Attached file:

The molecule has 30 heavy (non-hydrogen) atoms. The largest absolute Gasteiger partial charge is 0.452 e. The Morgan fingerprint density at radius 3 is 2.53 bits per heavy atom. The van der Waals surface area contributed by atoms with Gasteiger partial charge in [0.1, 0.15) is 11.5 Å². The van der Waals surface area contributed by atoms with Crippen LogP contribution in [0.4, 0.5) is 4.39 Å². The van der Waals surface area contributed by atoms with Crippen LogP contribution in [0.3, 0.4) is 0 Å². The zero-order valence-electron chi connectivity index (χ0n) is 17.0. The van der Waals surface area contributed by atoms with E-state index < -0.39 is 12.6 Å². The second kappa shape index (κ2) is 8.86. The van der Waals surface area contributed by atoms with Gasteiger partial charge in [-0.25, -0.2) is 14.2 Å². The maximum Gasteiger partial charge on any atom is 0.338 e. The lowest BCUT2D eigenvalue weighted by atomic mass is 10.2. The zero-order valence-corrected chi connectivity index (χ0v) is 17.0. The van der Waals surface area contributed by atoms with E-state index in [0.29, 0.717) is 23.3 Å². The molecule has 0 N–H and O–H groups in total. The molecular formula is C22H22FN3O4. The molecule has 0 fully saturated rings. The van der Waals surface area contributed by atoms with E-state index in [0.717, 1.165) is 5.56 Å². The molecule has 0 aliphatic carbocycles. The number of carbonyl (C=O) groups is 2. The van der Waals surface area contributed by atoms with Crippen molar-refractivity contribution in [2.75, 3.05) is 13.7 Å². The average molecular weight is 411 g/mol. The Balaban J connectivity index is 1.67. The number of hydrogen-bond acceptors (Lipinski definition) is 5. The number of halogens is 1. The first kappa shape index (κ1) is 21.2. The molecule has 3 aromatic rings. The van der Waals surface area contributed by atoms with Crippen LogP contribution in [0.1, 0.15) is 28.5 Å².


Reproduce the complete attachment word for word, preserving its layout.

The molecule has 30 heavy (non-hydrogen) atoms. The largest absolute Gasteiger partial charge is 0.452 e. The Morgan fingerprint density at radius 3 is 2.53 bits per heavy atom. The van der Waals surface area contributed by atoms with Gasteiger partial charge in [0.1, 0.15) is 11.5 Å². The van der Waals surface area contributed by atoms with Crippen LogP contribution in [0.4, 0.5) is 4.39 Å². The van der Waals surface area contributed by atoms with Crippen LogP contribution in [0.3, 0.4) is 0 Å². The zero-order valence-electron chi connectivity index (χ0n) is 17.0. The van der Waals surface area contributed by atoms with E-state index < -0.39 is 12.6 Å². The second kappa shape index (κ2) is 8.86. The van der Waals surface area contributed by atoms with Gasteiger partial charge in [-0.25, -0.2) is 14.2 Å². The maximum Gasteiger partial charge on any atom is 0.338 e. The lowest BCUT2D eigenvalue weighted by atomic mass is 10.2. The zero-order valence-corrected chi connectivity index (χ0v) is 17.0. The van der Waals surface area contributed by atoms with E-state index in [0.29, 0.717) is 23.3 Å². The molecule has 0 N–H and O–H groups in total. The molecular formula is C22H22FN3O4. The molecule has 0 fully saturated rings. The van der Waals surface area contributed by atoms with E-state index in [0.717, 1.165) is 5.56 Å². The molecule has 0 aliphatic carbocycles. The number of carbonyl (C=O) groups is 2. The van der Waals surface area contributed by atoms with Crippen molar-refractivity contribution in [2.75, 3.05) is 13.7 Å². The average molecular weight is 411 g/mol. The Balaban J connectivity index is 1.67. The number of hydrogen-bond acceptors (Lipinski definition) is 5. The number of halogens is 1. The first kappa shape index (κ1) is 21.2. The molecule has 3 aromatic rings. The van der Waals surface area contributed by atoms with Crippen LogP contribution in [0.1, 0.15) is 28.5 Å².